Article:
Persuasion Stratagem #6. – ‘Free’ Gifts & Bonuses
In some circumstances giving away ‘free’ gifts or bonuses can be counter-productive because it causes consumers to think there must be something wrong with the gift if you are giving it away. Reminding the recipient of the true value of the gift will combat this devaluation.
To conclude, science has given us many insights in to marketing messages that work. Make sure to follow these six strategies in your marketing & you’re guaranteed to see your sales improve immediately.
Storytelling is an compelling method to build brand mythology according to the CMO of Newsforce Dana Todd. Consultant, speaker and author Tom Peters agrees citing Rolf Jensen that, “companies will thrive on the basis of their stories and myths. Companies will need to understand that their products are less important than their stories.”
There are 5 elements of storytelling that you must consider when crafting your branded content strategy.
You must know your audience, deeply. Drill down and look to see what connects them. Understand what drives them, what they do for fun. Understand them as human beings. Use shared collective experiences and create emotional connections. Also consider their environment.
There are commonly used master plots that are very popular and resonate with the most people. Make choice of plot relevant to your audience and marry the central plot to your value proposition. Sex sells and can get you immediate attention but it doesn’t build a brand promise. Avoid complex plots, keep it simple.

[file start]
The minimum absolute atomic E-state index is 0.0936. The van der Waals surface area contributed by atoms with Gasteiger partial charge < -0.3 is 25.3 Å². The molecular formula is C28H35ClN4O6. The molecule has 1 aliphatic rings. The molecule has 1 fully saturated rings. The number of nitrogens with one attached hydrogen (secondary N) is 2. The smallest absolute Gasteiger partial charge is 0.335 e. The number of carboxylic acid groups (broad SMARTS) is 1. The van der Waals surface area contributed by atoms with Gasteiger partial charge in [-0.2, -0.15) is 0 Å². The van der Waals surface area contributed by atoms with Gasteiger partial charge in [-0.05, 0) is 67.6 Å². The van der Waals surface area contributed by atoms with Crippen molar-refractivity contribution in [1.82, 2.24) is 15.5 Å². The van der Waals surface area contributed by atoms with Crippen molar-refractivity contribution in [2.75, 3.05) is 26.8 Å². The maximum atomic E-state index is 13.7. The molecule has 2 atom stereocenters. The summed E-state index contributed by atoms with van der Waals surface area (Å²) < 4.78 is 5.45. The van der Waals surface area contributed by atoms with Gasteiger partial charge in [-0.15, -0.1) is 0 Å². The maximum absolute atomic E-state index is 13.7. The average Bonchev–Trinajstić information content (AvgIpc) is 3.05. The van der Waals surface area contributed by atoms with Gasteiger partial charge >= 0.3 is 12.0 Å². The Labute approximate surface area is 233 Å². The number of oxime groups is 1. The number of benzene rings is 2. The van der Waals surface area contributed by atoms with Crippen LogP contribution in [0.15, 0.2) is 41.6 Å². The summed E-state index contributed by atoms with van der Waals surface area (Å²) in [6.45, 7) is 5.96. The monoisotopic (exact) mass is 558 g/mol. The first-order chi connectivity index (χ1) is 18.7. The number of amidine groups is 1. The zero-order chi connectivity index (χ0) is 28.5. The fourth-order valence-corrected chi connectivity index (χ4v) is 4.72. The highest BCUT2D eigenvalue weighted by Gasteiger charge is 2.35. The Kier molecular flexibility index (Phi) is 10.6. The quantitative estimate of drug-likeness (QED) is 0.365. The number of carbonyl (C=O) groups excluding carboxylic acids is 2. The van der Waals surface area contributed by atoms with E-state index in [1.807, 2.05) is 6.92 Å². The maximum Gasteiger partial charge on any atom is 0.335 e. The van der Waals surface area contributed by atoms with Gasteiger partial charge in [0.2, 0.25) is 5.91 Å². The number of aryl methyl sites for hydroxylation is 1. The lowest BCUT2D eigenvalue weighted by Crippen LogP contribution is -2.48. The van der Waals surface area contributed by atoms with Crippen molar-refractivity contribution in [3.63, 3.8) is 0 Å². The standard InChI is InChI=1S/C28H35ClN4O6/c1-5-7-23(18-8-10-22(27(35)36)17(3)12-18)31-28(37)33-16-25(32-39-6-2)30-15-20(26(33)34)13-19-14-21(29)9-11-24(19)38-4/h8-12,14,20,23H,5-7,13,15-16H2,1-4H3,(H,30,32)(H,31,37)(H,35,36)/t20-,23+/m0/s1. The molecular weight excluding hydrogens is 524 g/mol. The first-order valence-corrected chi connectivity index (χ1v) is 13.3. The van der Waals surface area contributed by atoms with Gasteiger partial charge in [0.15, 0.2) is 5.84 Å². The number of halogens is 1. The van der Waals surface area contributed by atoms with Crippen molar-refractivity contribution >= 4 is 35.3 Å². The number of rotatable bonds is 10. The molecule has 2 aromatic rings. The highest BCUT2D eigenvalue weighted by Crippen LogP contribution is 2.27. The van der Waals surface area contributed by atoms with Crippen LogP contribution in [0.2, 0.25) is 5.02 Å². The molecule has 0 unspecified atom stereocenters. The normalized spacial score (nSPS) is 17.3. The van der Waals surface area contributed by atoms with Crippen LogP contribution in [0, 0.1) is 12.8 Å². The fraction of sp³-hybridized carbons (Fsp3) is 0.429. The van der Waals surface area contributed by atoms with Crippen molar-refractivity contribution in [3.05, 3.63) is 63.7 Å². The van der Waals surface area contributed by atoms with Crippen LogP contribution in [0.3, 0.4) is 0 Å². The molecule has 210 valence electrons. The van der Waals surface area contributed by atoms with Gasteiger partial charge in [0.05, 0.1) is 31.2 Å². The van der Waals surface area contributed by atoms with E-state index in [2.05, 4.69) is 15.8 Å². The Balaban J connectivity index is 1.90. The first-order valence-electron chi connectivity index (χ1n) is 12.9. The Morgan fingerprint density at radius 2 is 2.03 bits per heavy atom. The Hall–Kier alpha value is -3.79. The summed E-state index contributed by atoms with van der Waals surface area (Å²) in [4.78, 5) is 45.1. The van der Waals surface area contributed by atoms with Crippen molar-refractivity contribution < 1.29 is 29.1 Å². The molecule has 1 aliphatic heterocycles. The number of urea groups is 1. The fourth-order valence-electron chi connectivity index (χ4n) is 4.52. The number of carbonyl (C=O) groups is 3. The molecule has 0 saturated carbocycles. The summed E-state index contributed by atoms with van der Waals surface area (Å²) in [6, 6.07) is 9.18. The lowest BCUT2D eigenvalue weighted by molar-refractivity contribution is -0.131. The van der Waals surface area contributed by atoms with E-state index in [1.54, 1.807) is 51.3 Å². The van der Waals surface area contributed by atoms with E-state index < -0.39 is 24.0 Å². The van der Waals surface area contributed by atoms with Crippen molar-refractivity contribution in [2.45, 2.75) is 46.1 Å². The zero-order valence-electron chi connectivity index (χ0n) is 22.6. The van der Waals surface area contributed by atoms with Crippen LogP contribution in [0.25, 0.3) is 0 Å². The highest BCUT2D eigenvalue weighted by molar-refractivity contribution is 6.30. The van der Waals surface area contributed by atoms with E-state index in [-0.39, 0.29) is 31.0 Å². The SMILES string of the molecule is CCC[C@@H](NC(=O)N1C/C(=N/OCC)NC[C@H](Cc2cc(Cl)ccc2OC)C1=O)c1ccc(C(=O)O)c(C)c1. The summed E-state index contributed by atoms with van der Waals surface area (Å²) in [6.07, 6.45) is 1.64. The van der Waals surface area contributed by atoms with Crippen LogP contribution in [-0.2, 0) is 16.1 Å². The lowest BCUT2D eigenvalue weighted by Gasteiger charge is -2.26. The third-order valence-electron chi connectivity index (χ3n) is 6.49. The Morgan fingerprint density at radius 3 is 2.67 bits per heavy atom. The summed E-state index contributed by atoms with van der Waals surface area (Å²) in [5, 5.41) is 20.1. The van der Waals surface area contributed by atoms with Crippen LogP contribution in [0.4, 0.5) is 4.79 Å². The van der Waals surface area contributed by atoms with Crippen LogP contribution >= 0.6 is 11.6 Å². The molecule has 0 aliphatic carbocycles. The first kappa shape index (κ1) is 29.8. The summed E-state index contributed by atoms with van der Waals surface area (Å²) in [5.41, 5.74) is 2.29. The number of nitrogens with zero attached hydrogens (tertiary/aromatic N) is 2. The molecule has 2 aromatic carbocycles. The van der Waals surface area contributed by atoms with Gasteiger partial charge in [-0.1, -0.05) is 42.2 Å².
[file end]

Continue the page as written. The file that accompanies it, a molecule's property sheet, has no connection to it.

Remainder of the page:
3. Narrative Structure
Plan to express your plot repeatedly in different ways – creatively – through the use of multiple narratives specific to the environment. Don’t clutter your narrative with too much detail… stick to the core. Remember that repetition & exaggeration have always been basic elements of storytelling.
Your characters tell your stories for you. Answer this question: “If your brand had a face and a personality, how would it act?” You’ll have a much larger sense of your brand narrrative by doing this exercise.
Understand that the character can be the bad guy like the Lamosil toe fungus monster. Disgusting, but it works. The character might exemplify the brand attributes, the personification of your brand image. Characters can be objects, or invisible.
Ask: “What is the perfect way to personify what we do for our customers?”